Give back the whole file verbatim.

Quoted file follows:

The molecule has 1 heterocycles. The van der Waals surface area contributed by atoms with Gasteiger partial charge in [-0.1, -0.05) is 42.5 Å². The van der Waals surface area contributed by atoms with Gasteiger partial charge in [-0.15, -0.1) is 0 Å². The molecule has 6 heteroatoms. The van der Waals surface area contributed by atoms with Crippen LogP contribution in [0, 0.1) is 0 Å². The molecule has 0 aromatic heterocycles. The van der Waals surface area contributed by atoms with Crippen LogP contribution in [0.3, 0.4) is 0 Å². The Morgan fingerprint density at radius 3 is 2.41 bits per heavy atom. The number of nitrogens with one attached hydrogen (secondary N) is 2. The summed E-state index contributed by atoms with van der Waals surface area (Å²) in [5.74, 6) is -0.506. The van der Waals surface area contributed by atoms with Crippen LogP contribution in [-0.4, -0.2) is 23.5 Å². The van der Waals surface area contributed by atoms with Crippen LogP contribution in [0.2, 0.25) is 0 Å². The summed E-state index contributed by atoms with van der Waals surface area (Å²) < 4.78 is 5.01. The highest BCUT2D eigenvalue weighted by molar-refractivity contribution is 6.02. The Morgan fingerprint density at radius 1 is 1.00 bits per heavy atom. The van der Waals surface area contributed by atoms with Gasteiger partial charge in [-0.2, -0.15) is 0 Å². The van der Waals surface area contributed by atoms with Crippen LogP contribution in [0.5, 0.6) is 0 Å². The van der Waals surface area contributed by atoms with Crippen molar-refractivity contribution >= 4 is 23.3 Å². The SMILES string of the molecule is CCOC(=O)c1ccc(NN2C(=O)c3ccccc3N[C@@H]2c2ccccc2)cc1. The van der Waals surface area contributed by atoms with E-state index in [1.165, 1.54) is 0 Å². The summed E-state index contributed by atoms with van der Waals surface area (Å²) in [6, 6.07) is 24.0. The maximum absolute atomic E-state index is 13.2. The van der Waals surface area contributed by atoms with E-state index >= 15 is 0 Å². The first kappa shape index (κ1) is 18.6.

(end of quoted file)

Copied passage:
The molecule has 1 heterocycles. The van der Waals surface area contributed by atoms with Gasteiger partial charge in [-0.1, -0.05) is 42.5 Å². The van der Waals surface area contributed by atoms with Gasteiger partial charge in [-0.15, -0.1) is 0 Å². The molecule has 6 heteroatoms. The van der Waals surface area contributed by atoms with Crippen LogP contribution in [0, 0.1) is 0 Å². The molecule has 0 aromatic heterocycles. The van der Waals surface area contributed by atoms with Crippen LogP contribution in [0.3, 0.4) is 0 Å². The Morgan fingerprint density at radius 3 is 2.41 bits per heavy atom. The number of nitrogens with one attached hydrogen (secondary N) is 2. The summed E-state index contributed by atoms with van der Waals surface area (Å²) in [5.74, 6) is -0.506. The van der Waals surface area contributed by atoms with Crippen LogP contribution in [-0.4, -0.2) is 23.5 Å². The van der Waals surface area contributed by atoms with Crippen LogP contribution in [0.2, 0.25) is 0 Å². The summed E-state index contributed by atoms with van der Waals surface area (Å²) < 4.78 is 5.01. The highest BCUT2D eigenvalue weighted by molar-refractivity contribution is 6.02. The Morgan fingerprint density at radius 1 is 1.00 bits per heavy atom. The van der Waals surface area contributed by atoms with Gasteiger partial charge in [-0.2, -0.15) is 0 Å². The van der Waals surface area contributed by atoms with Crippen LogP contribution in [0.5, 0.6) is 0 Å². The van der Waals surface area contributed by atoms with Crippen molar-refractivity contribution >= 4 is 23.3 Å². The SMILES string of the molecule is CCOC(=O)c1ccc(NN2C(=O)c3ccccc3N[C@@H]2c2ccccc2)cc1. The van der Waals surface area contributed by atoms with E-state index in [1.165, 1.54) is 0 Å². The summed E-state index contributed by atoms with van der Waals surface area (Å²) in [6, 6.07) is 24.0. The maximum absolute atomic E-state index is 13.2. The van der Waals surface area contributed by atoms with E-state index >= 15 is 0 Å². The first kappa shape index (κ1) is 18.6.